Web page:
The buy box is not available to display at this moment. We apologize for the inconvenience
To purchase this book, please visit this page again later. For help with any other issue, please call our 24/7 customer service

Publisher's Summary

The Enlightenment stands at the threshold of the modern age. It elevated the natural sciences to the preeminent position they enjoy in modern culture. It inaugurated a skepticism toward tradition and authority that decisively shaped modern attitudes in religion, morality, and politics. And it gave birth to a vision of history that saw man, through the unfettered use of his own reason, at last escaping that state of "immaturity" to which superstition, prejudice, and dogma had condemned him. The world in which we live is, for better or worse, in large part the result of the Enlightenment.

This course will explore this remarkable period. It will discuss the work of such influential thinkers as Voltaire, John Locke, Denis Diderot, Adam Smith, Immanuel Kant, and Benjamin Franklin. It will also spend some time with less well-known, but no less influential, figures such as Joseph Priestly - a clergyman, scientist, and philosopher who was one of the most passionate defenders of the American Revolution in England - and the remarkable John Toland, a man whose writings on religion changed the way many Europeans thought about the Scriptures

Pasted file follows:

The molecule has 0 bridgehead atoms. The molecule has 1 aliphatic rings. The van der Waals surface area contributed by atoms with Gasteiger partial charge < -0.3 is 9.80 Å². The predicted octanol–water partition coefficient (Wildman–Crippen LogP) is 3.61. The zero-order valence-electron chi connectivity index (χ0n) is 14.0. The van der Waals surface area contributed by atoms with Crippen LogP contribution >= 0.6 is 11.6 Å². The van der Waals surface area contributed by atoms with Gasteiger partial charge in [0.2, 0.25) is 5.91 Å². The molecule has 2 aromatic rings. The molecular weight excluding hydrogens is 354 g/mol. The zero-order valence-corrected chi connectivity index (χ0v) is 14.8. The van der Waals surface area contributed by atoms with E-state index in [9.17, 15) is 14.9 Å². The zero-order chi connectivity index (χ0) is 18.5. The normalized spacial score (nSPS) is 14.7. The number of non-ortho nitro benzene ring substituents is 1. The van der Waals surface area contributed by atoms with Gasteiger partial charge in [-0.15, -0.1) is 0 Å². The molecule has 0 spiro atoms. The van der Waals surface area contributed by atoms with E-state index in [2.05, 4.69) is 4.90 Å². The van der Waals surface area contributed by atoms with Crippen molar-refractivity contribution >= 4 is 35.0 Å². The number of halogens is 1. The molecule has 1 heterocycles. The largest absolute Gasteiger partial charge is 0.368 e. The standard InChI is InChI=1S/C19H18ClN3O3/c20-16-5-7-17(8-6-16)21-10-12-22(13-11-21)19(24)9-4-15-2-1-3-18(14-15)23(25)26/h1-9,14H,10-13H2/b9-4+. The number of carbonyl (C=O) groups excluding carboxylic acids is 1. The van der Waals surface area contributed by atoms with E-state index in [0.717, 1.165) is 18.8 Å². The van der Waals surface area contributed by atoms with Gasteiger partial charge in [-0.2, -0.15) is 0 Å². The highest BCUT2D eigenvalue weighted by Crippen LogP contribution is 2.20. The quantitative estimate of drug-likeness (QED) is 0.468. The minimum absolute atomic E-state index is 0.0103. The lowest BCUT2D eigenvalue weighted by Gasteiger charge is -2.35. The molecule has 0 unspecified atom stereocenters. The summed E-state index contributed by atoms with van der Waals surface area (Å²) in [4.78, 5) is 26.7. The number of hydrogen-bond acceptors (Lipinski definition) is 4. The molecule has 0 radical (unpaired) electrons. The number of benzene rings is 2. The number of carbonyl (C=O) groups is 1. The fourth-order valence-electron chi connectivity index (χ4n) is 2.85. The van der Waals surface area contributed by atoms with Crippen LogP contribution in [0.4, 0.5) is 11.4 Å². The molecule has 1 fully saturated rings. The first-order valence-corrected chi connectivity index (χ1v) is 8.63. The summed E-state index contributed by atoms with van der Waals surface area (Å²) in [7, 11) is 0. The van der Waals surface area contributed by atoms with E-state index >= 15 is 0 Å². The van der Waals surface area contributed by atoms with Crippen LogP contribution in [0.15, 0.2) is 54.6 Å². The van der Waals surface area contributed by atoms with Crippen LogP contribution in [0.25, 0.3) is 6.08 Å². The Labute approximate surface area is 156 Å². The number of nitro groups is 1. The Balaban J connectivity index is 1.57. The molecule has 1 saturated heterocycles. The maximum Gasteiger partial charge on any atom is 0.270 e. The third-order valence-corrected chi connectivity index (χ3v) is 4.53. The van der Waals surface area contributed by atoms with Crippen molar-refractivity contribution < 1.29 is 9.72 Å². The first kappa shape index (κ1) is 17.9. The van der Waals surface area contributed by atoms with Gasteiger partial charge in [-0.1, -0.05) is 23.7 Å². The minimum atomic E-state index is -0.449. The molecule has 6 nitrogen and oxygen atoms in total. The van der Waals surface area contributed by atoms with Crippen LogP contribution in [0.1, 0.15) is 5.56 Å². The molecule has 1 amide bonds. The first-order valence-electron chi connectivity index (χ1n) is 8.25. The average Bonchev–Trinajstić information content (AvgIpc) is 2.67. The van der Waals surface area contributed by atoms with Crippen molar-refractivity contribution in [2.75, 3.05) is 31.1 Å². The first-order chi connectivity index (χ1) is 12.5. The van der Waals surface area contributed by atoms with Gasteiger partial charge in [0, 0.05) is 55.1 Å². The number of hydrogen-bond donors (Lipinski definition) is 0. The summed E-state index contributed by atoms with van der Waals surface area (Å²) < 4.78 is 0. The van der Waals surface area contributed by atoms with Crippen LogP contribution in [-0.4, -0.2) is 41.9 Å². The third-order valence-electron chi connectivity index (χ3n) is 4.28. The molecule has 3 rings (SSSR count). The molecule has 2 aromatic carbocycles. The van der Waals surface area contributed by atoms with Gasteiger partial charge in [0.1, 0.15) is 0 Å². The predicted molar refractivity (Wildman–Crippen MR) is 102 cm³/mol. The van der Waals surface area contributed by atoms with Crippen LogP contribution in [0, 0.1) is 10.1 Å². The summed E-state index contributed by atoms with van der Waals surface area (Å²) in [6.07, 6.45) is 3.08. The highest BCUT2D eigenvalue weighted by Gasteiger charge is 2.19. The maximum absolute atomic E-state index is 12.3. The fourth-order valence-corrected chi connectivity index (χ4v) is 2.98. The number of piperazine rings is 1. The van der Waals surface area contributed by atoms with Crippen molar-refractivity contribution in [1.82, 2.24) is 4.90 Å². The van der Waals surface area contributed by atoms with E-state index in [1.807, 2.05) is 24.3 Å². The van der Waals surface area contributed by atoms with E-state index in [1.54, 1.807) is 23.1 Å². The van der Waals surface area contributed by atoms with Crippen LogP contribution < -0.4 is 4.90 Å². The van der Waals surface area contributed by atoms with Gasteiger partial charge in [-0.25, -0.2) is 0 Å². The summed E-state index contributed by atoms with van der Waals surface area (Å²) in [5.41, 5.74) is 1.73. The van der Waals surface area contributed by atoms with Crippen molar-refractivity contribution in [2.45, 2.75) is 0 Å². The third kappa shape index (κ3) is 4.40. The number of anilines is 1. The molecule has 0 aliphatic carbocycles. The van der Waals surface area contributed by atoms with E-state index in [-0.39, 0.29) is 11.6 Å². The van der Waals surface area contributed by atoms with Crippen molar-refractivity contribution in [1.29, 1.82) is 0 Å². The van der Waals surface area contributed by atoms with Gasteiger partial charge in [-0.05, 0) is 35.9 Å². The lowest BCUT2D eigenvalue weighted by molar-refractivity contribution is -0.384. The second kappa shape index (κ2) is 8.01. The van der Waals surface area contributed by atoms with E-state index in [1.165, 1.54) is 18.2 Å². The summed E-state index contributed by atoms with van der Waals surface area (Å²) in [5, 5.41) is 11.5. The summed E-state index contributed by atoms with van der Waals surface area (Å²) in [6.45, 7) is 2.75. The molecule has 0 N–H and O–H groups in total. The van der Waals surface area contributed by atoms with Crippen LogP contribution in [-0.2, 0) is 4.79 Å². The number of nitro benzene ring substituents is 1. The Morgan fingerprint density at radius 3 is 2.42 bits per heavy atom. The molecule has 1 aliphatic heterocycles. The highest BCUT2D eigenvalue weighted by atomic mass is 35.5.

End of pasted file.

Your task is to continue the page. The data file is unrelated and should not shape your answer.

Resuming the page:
©2005 James Schmidt (P)2005 Recorded Books

What listeners say about The Modern Scholar

Average Customer Ratings
Overall
  • 4.5 out of 5 stars
  • 5 Stars
    27
  • 4 Stars
    10
  • 3 Stars
    7
  • 2 Stars
    1
  • 1 Stars
    1
Performance
  • 4.5 out of 5 stars
  • 5 Stars
    16
  • 4 Stars
    5
  • 3 Stars
    1
  • 2 Stars
    0
  • 1 Stars
    0
Story
  • 4.5 out of 5 stars
  • 5 Stars
    16
  • 4 Stars
    5
  • 3 Stars
    1
  • 2 Stars
    0
  • 1 Stars
    0

Reviews - Please select the tabs below to change the source of reviews.

Sort by:
Filter by:
  • Overall
    5 out of 5 stars
  • Performance
    5 out of 5 stars
  • Story
    5 out of 5 stars

Brilliant--nearly flawless

Nicely read, well thought out. Connects the dots on many points in history. An important series of lectures.

8 people found this helpful